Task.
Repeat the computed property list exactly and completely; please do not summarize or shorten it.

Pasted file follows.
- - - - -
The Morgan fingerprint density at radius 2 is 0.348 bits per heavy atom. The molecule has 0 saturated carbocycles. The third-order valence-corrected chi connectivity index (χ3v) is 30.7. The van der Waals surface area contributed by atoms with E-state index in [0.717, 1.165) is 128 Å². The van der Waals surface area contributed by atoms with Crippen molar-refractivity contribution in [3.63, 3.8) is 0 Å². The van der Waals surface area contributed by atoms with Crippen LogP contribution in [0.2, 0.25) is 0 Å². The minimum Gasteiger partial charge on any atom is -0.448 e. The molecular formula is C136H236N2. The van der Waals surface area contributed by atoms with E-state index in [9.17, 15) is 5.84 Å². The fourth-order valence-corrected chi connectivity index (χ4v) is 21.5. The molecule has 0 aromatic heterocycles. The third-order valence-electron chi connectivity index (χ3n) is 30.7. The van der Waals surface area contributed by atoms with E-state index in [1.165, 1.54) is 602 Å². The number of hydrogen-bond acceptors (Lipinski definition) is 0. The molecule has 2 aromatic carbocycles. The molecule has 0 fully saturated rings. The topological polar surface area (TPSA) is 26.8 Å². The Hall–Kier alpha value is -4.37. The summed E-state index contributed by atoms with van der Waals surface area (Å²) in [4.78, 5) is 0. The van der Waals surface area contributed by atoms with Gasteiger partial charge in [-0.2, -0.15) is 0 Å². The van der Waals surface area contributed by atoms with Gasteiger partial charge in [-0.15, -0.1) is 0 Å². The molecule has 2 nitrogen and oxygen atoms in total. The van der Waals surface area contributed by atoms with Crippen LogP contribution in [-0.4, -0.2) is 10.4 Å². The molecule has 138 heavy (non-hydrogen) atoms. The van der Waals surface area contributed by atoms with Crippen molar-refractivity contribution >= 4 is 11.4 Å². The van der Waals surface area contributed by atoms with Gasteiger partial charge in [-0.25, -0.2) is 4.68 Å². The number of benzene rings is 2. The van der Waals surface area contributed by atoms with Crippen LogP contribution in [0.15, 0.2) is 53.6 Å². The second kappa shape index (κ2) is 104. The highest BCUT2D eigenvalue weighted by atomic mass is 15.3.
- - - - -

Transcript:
The Morgan fingerprint density at radius 2 is 0.348 bits per heavy atom. The molecule has 0 saturated carbocycles. The third-order valence-corrected chi connectivity index (χ3v) is 30.7. The van der Waals surface area contributed by atoms with E-state index in [0.717, 1.165) is 128 Å². The van der Waals surface area contributed by atoms with Crippen molar-refractivity contribution in [3.63, 3.8) is 0 Å². The van der Waals surface area contributed by atoms with Crippen LogP contribution in [0.2, 0.25) is 0 Å². The minimum Gasteiger partial charge on any atom is -0.448 e. The molecular formula is C136H236N2. The van der Waals surface area contributed by atoms with E-state index in [9.17, 15) is 5.84 Å². The fourth-order valence-corrected chi connectivity index (χ4v) is 21.5. The molecule has 0 aromatic heterocycles. The third-order valence-electron chi connectivity index (χ3n) is 30.7. The van der Waals surface area contributed by atoms with E-state index in [1.165, 1.54) is 602 Å². The number of hydrogen-bond acceptors (Lipinski definition) is 0. The molecule has 2 aromatic carbocycles. The molecule has 0 fully saturated rings. The topological polar surface area (TPSA) is 26.8 Å². The Hall–Kier alpha value is -4.37. The summed E-state index contributed by atoms with van der Waals surface area (Å²) in [4.78, 5) is 0. The van der Waals surface area contributed by atoms with Gasteiger partial charge in [-0.2, -0.15) is 0 Å². The van der Waals surface area contributed by atoms with Gasteiger partial charge in [-0.15, -0.1) is 0 Å². The molecule has 2 nitrogen and oxygen atoms in total. The van der Waals surface area contributed by atoms with Crippen LogP contribution in [-0.4, -0.2) is 10.4 Å². The molecule has 138 heavy (non-hydrogen) atoms. The van der Waals surface area contributed by atoms with Crippen molar-refractivity contribution >= 4 is 11.4 Å². The van der Waals surface area contributed by atoms with Gasteiger partial charge in [-0.25, -0.2) is 4.68 Å². The number of benzene rings is 2. The van der Waals surface area contributed by atoms with Crippen LogP contribution in [0.15, 0.2) is 53.6 Å². The second kappa shape index (κ2) is 104. The highest BCUT2D eigenvalue weighted by atomic mass is 15.3.